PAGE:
2024 Thoughts: Neobanks
With just a few weeks left of 2023, it's time for the annual gaze into the crystal ball. In the first of a short series of 2024 previews, Tribe Payments MD Alex Reddish shares his thoughts on the key challenges facing neobanks next year, and how they are shaping up against the age-old dominance of traditional banks.
Neobank customer numbers are thriving, with one billion globally. In the UK, for example, almost a third of consumers now have a neobank account. But while neobanks are great at UX design and adding cool features, fewer people actually use them as a primary account. The big banks still have the edge when it comes to gaining consumer trust. This means neobanks are lagging far behind when it comes to profitability.
We’re also living in a very different world from the one awash with abundant fintech funding flows of just a couple of years ago, and many of the neobanks that splashed out with huge growth ambitions are now having to slash their spending forecasts. In this cyclical environment, big banks and fintechs like PayPal and their deep pockets may have the edge – and an unfair advantage – for now. They’re more able to subsidise perks like cashback and rewards and shore up balance sheets. In contrast, smaller players or those more sensitive to economic headwinds are in a much more precarious position than before. The retreat by N26 from the UK and US and the collapse of Bank North are just two examples of a market that may now be saturated.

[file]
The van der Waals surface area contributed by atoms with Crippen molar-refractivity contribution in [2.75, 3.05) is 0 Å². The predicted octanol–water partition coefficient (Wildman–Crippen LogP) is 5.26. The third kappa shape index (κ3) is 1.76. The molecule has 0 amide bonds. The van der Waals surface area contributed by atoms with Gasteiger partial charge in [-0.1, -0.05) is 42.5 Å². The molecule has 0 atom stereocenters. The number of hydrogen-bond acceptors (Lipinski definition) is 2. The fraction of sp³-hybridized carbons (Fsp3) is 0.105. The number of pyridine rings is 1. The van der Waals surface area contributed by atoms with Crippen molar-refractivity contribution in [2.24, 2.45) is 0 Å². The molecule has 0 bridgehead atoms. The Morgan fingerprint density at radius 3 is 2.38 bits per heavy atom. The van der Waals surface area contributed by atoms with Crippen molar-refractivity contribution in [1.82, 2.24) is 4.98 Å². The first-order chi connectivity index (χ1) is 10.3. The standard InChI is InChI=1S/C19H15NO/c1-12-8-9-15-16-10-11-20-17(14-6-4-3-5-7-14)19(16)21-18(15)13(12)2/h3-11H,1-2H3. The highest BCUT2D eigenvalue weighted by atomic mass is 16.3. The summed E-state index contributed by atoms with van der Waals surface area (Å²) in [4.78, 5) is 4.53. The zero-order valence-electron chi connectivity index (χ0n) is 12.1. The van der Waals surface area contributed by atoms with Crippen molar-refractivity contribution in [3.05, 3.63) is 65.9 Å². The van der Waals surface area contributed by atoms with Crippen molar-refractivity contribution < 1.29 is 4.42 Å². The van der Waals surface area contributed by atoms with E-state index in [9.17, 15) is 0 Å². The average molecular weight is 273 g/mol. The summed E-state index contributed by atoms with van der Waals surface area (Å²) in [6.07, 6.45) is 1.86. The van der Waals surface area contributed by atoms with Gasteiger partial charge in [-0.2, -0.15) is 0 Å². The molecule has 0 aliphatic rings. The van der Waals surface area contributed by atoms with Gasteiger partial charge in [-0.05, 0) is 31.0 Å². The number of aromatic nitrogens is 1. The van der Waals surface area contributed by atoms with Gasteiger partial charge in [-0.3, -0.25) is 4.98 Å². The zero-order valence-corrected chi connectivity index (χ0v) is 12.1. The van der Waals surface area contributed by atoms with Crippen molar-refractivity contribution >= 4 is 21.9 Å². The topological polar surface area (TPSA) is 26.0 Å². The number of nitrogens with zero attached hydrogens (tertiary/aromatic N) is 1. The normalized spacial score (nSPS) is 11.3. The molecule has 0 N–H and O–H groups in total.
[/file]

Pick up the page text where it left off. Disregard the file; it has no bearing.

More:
But fast growth leaves behind niches that are primed for neobanks to step into. Some neobanks have launched to target the gig economy, where many workers are underbanked and need a financial provider that understands their specific needs. The main consumer neobanks have focused on a particular type of customer in order to grow and move towards profitability. Finding the niches that are big enough to support a fintech business is where we will see new neobanks thrive. We’re unlikely to see a new Starling or Monzo any time soon, but there’s room to compete by targeting different sets of customers, not a new wave of disruptors, but new banks filling in the gaps. Where there are gaps where people feel they’re not being served well enough by either incumbents or neobanks, an opportunity exists.
Finding the niches that are big enough to support a fintech business is where we will see new neobanks thrive.
SMEs are not necessarily underserved, but they are likely to feel like they’re not offered enough. SMEs often say the products and services offered by banks don’t meet their expectations or needs. While SMEs are an attractive and growing target segment for the likes of Tide, Tymit, Cash App and so on, the niche market likely to have the biggest potential is the gig worker economy, which now accounts for around 12% of the global labour market, according to the World Bank. As digitisation enables more people to engage with freelance, portfolio or on-demand work, the need for banking and payment services that take into account fluctuation incomes is essential. Around 13% of gig workers say their salary varies from month to month.
The key to new banks making an impact will be providing a suite of services that meet gig worker and SME needs – from payments to credit to services outside of traditional banking, like card issuing and embedded finance. The next stage of neobanks will be specialising, part of the ongoing cycle of “unbundling” and “rebundling”, this time with customer niches rather than services.